The knowledge immigrants bring with them takes root in receiving countries
Nations tend to develop specialties in different areas of science and technology. When one country has exceptional expertise that another lacks, what happens when knowledge workers migrate from the one to the other?
Let's start by with some case studies. Moser, Voena, and Waldinger (2014) study (mostly Jewish) German chemists who were dismissed from academic posts in the 1930s when the Nazi's came to power. About 17% of all German and Austrian chemistry professors were dismissed in this way, and of this group 26 appear to have immigrated to the USA. Moser, Voena, and Waldinger identify fields of chemical innovation where the emigrants were strong by looking at their patents. They find US patenting in these areas increased significantly after 1933, when German immigrants began to arrive in America, when compared to the fields in which non-migrating German chemists were strongest.
Half a century later, Russian scientists were migrating to Germany when the Soviet Union collapsed. Ferrucci (2020) uses a similar methodology as Moser, Voena, and Waldinger to study the impact of this influx on German patenting. Ferruci uses Soviet patenting (abroad - there wasn't a patent system within the USSR) to identify fields in which the USSR had comparative technological strength. Broadly speaking, this was in technology areas like "physics" and "electricity", rather than chemistry. After 1991, when Russian scientists begin to arrive in Germany, there is an uptick in German patenting in fields of Soviet strength, as opposed to other fields.
Finally, Choudhury and Kim (2018) exploit a quirk of US immigration law to estimate the impact of Chinese and Indian immigration on innovation using traditional herbal knowledge. Many firms would like to hire more knowledge workers from abroad but are constrained by the cap on highly skilled migrant visas issued each year, which was 65,000 per year prior to 1999. In that year, driven by the dot-com bubble, the cap was raised to 115,000 per year, before dropping back to 65,000 in 2004. During the period 1999-2004, firms had greater scope to hire foreign knowledge workers. At the same time, there is a group of firms and other institutions (mostly but not exclusively universities) that are exempt from this visa cap. So Choudhury and Kim compare the patent output of firms that were affected by the visa cap expansion to those that weren't.
They are interested in the traditional herbal knowledge brought to America by Indian and Chinese migrants, so they build a database of patents that disclose the use of herbs in their title or abstract. They find the number of herbal patents sought by firms that get to hire more migrants increases sharply when the visa cap is lifted and drops sharply when the cap is tightened, whereas herbal patenting by exempt organizations does not change.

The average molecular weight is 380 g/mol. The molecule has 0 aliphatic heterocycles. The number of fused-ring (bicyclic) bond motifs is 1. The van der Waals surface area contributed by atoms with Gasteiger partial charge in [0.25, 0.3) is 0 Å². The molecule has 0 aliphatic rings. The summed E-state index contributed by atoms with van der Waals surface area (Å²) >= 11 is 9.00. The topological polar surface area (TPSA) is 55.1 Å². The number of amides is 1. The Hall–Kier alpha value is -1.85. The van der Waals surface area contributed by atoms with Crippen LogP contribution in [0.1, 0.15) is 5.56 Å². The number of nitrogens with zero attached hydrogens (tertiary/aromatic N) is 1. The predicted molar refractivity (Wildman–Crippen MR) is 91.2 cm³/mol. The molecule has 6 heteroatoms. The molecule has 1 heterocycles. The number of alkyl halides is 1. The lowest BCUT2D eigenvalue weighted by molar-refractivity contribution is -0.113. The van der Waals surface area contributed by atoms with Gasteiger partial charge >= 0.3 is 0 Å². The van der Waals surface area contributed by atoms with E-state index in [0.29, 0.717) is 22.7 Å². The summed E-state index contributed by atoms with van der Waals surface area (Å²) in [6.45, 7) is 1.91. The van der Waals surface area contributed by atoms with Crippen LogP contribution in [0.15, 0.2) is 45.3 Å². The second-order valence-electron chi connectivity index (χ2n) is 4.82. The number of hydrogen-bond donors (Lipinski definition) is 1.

Across time and space, these three case studies all tell the same basic story: when country X has technological strength in a certain area, then country Y gets stronger in that area after scientists and engineers immigrate. It turns out, this story can be generalized beyond just these three special cases.
To see if this trend is general, Bahar, Choudhury, and Rapoport (2020) look at 95 countries and 651 different technological categories over the period 1990-2010. Among other things, they look at the probability that a country experiences a "take-off" in patenting in a particular technology category after it receives more immigrants with strength in that field. Here, a "take-off" is defined as going from zero patents in that field to having a greater than average share of patents in that field. For example, if the typical country has 5% of it's patents in nanotechnology, a country that goes from having 0 nanotechnology patents to more than 5% of it's patents in nanotechnology is one that experiences a take-off. It signifies going from 0 to an “above average” national focus on that technology.
Take-offs are rare. Over the course of a decade, the probability a given technology field in a given country experiences a take-off is just 2.2%. But Bahar, Choudhury, and Rapoport estimate doubling the number of immigrants who come from countries that are strong in a particular field raises this small probability by nearly a quarter, to 2.7%. And note that "doubling" the immigrant population isn't an unreasonable goal - the typical number of immigrants strong in a particular technology field is just 24.
These results are not driven by one or two countries. They appear to be general. But we might also worry that this is a spurious correlation. For example, if a country is planning to pump a bunch of resources into nanotechnology, then it might pull in immigrant scientists who are also experts in nanotechnology. That might make create a correlation between immigration and subsequent take-off, but it might be that the take-off would have happened regardless of the immigration (since they were pouring money into the field anyway).